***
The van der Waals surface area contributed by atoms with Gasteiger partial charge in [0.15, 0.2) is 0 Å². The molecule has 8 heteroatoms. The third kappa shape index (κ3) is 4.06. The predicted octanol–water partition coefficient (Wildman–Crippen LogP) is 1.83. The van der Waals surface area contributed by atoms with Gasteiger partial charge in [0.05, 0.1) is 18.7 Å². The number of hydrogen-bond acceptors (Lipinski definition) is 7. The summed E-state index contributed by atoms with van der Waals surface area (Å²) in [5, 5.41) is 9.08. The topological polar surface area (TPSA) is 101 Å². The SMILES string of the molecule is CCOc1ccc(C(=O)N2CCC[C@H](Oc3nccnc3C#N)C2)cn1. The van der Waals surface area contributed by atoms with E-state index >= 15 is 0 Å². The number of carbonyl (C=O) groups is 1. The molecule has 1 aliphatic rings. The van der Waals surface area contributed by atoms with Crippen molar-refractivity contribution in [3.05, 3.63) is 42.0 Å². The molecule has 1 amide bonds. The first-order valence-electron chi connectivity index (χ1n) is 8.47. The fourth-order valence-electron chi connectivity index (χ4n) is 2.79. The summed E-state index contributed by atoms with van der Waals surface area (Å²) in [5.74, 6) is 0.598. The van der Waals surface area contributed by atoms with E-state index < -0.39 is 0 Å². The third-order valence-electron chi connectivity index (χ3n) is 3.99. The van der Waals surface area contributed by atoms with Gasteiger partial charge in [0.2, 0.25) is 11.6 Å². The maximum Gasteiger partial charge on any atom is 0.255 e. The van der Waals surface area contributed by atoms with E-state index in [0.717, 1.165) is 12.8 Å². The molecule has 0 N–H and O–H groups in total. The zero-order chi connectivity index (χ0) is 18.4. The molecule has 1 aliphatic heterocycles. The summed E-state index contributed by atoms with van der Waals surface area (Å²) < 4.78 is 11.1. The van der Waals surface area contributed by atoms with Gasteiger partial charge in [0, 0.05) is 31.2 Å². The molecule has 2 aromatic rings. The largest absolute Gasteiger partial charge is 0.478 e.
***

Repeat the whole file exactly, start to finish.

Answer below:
The van der Waals surface area contributed by atoms with Gasteiger partial charge in [0.15, 0.2) is 0 Å². The molecule has 8 heteroatoms. The third kappa shape index (κ3) is 4.06. The predicted octanol–water partition coefficient (Wildman–Crippen LogP) is 1.83. The van der Waals surface area contributed by atoms with Gasteiger partial charge in [0.05, 0.1) is 18.7 Å². The number of hydrogen-bond acceptors (Lipinski definition) is 7. The summed E-state index contributed by atoms with van der Waals surface area (Å²) in [5, 5.41) is 9.08. The topological polar surface area (TPSA) is 101 Å². The SMILES string of the molecule is CCOc1ccc(C(=O)N2CCC[C@H](Oc3nccnc3C#N)C2)cn1. The van der Waals surface area contributed by atoms with E-state index >= 15 is 0 Å². The number of carbonyl (C=O) groups is 1. The molecule has 1 aliphatic rings. The van der Waals surface area contributed by atoms with Crippen molar-refractivity contribution in [3.05, 3.63) is 42.0 Å². The molecule has 1 amide bonds. The first-order valence-electron chi connectivity index (χ1n) is 8.47. The fourth-order valence-electron chi connectivity index (χ4n) is 2.79. The summed E-state index contributed by atoms with van der Waals surface area (Å²) in [5.74, 6) is 0.598. The van der Waals surface area contributed by atoms with E-state index < -0.39 is 0 Å². The third-order valence-electron chi connectivity index (χ3n) is 3.99. The van der Waals surface area contributed by atoms with Gasteiger partial charge in [0.2, 0.25) is 11.6 Å². The maximum Gasteiger partial charge on any atom is 0.255 e. The van der Waals surface area contributed by atoms with E-state index in [0.717, 1.165) is 12.8 Å². The molecule has 0 N–H and O–H groups in total. The zero-order chi connectivity index (χ0) is 18.4. The molecule has 1 aliphatic heterocycles. The summed E-state index contributed by atoms with van der Waals surface area (Å²) < 4.78 is 11.1. The van der Waals surface area contributed by atoms with Gasteiger partial charge in [0, 0.05) is 31.2 Å². The molecule has 2 aromatic rings. The largest absolute Gasteiger partial charge is 0.478 e.